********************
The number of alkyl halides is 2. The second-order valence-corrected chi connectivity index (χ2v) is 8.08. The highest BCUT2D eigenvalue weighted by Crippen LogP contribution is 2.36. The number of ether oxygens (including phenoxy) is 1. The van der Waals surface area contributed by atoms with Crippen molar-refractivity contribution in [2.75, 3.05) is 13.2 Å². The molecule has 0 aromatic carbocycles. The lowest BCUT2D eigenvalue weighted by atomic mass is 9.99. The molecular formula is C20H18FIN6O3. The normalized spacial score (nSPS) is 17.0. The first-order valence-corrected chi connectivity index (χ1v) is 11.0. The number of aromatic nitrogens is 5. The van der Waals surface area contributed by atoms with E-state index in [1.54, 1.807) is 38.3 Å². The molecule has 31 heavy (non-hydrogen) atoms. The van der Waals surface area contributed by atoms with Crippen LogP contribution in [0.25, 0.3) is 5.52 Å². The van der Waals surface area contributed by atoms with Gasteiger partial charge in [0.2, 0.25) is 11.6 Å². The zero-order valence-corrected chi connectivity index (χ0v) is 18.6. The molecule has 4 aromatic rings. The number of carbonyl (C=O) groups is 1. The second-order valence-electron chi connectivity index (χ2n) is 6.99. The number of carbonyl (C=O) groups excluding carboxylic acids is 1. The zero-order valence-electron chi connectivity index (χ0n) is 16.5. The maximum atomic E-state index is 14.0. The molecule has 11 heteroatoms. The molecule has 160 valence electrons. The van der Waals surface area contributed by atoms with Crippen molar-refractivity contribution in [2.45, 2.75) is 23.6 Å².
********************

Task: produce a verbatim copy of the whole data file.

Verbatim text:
The number of alkyl halides is 2. The second-order valence-corrected chi connectivity index (χ2v) is 8.08. The highest BCUT2D eigenvalue weighted by Crippen LogP contribution is 2.36. The number of ether oxygens (including phenoxy) is 1. The van der Waals surface area contributed by atoms with Crippen molar-refractivity contribution in [2.75, 3.05) is 13.2 Å². The molecule has 0 aromatic carbocycles. The lowest BCUT2D eigenvalue weighted by atomic mass is 9.99. The molecular formula is C20H18FIN6O3. The normalized spacial score (nSPS) is 17.0. The first-order valence-corrected chi connectivity index (χ1v) is 11.0. The number of aromatic nitrogens is 5. The van der Waals surface area contributed by atoms with E-state index in [1.54, 1.807) is 38.3 Å². The molecule has 31 heavy (non-hydrogen) atoms. The van der Waals surface area contributed by atoms with Crippen LogP contribution in [0.25, 0.3) is 5.52 Å². The van der Waals surface area contributed by atoms with Gasteiger partial charge in [0.2, 0.25) is 11.6 Å². The zero-order valence-corrected chi connectivity index (χ0v) is 18.6. The molecule has 4 aromatic rings. The number of carbonyl (C=O) groups is 1. The second-order valence-electron chi connectivity index (χ2n) is 6.99. The number of carbonyl (C=O) groups excluding carboxylic acids is 1. The zero-order valence-electron chi connectivity index (χ0n) is 16.5. The maximum atomic E-state index is 14.0. The molecule has 11 heteroatoms. The molecule has 160 valence electrons. The van der Waals surface area contributed by atoms with Crippen molar-refractivity contribution in [2.45, 2.75) is 23.6 Å².